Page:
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I Forge Iron

Flame comes mostly out of air holes


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I built a simple paint can forge and ordered a burner online (picture attached), and tried it outside of the forge last night. The flame mostly comes out of the air holes on the side of the burner. No matter what we tried, the same would be true. We tried adjusting the collar to cover more/less of the air holes, adjusting the propane rate on both the regulator and the tank, and even the position of the burner. Nothing seemed to work. We then put it in the actual forge and turned it on. It worked correctly once but was in the wrong position, so we raised it up. Upon doing so, it never worked properly again. Any help would be greatly appreciated! 





IMG_4685 (2).jpg

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This is a very dangerous operating point.  I have seen similar burners operating properly and working very well, but perhaps not by the same manufacturer.  I would contact the manufacturer and get a replacement rather than futzing with it further.

From the photos it appears that the ventauri effect to entrain air at the gas mixer is not working properly.  I am more familiar with blown burners than atmospheric type, but in my experience this is usually related to orifice size, gas pressure and/or orifice location in the mixing assembly.  It does look like there is a set screw in the side of the burner to adjust the nozzle location, but you should get direction from the manufacturer for the proper setting. They can be a bit tricky (and if the orifice is obstructed with any flash from drilling the behavior of the ventauri can certainly suffer).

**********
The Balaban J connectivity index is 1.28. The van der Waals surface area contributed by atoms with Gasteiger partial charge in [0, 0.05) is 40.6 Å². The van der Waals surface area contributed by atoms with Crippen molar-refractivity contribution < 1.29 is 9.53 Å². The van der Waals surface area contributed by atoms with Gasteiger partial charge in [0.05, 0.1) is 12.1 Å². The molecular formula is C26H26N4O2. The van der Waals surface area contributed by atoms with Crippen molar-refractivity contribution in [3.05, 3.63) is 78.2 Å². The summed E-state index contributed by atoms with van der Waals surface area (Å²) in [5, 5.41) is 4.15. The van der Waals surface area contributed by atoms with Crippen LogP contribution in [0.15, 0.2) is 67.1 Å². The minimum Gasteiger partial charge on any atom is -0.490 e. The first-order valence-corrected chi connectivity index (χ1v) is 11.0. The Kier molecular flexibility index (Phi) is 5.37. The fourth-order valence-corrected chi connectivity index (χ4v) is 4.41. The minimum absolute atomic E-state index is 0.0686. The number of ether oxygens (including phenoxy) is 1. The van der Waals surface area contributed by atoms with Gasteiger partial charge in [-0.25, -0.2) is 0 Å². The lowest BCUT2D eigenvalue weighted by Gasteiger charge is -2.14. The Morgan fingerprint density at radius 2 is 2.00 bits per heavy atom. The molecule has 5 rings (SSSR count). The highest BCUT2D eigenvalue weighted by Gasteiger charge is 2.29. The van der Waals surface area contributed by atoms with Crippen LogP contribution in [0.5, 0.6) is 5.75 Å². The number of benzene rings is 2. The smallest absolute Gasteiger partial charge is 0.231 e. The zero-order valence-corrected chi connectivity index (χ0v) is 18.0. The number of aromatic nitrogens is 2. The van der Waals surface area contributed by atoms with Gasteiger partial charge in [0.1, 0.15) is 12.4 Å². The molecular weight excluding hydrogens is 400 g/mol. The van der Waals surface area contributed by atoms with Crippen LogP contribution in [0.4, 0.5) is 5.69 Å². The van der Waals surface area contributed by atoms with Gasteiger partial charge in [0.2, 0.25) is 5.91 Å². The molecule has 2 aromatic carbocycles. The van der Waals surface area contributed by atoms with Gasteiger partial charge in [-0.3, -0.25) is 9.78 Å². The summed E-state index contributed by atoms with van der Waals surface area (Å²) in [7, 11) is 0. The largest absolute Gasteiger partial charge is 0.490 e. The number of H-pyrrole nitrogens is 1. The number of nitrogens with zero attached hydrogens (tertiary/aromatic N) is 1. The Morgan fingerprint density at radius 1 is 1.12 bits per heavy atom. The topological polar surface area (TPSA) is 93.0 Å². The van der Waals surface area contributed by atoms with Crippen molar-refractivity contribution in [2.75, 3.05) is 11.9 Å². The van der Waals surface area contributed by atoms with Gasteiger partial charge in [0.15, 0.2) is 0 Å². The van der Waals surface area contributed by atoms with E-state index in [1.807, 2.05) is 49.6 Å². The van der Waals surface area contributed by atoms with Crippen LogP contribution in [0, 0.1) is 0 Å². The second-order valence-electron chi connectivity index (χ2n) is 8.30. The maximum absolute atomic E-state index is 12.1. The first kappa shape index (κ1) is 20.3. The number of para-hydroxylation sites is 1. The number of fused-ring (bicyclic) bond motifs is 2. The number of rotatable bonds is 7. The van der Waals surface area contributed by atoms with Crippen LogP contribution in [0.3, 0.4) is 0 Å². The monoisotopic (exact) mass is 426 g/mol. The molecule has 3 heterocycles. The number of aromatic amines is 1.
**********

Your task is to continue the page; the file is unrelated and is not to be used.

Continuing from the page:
Also in looking at your photo it appears that the nozzle assembly is not set inline with the overall burner.  Was it dropped at some point or damaged in transit?  For most naturally aspirated burners it is very important to have the nozzle perfectly centered and aligned to operate properly.

Since you went to the expensive of buying a commercial burner I would go directly to the manufacturer for resolution.

Edited by latticino
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Welcome aboard, glad to have you. If you'll put your general location in the header you might be surprised how many of the IFI gang live within visiting distance.

That's way more burner than you need for a paint can forge. That isn't the problem though, have you looked down the burner tube to see if there's something blocking it. Please don't make me tell you to TURN IT OFF first!

The next most likely problem is the jet got knocked out of alignment in shipping. This is evident as shown by the flame coming primarily from the air intake ports closer to the fitting where the gas hose connects. The second pic from the last shot of it running shows the bras fitting knocked well out of position.

The jet of propane is impacting the side of the burner where the longest WRONG flame is. If the burner has a mechanism to adjust the jet position, set screws for instance then realign the jet so it's aimed directly down the center of the tube. If there is no such mechanism return it to the maker and suggest they do a better job of packaging for shipping.

Frosty The Lucky.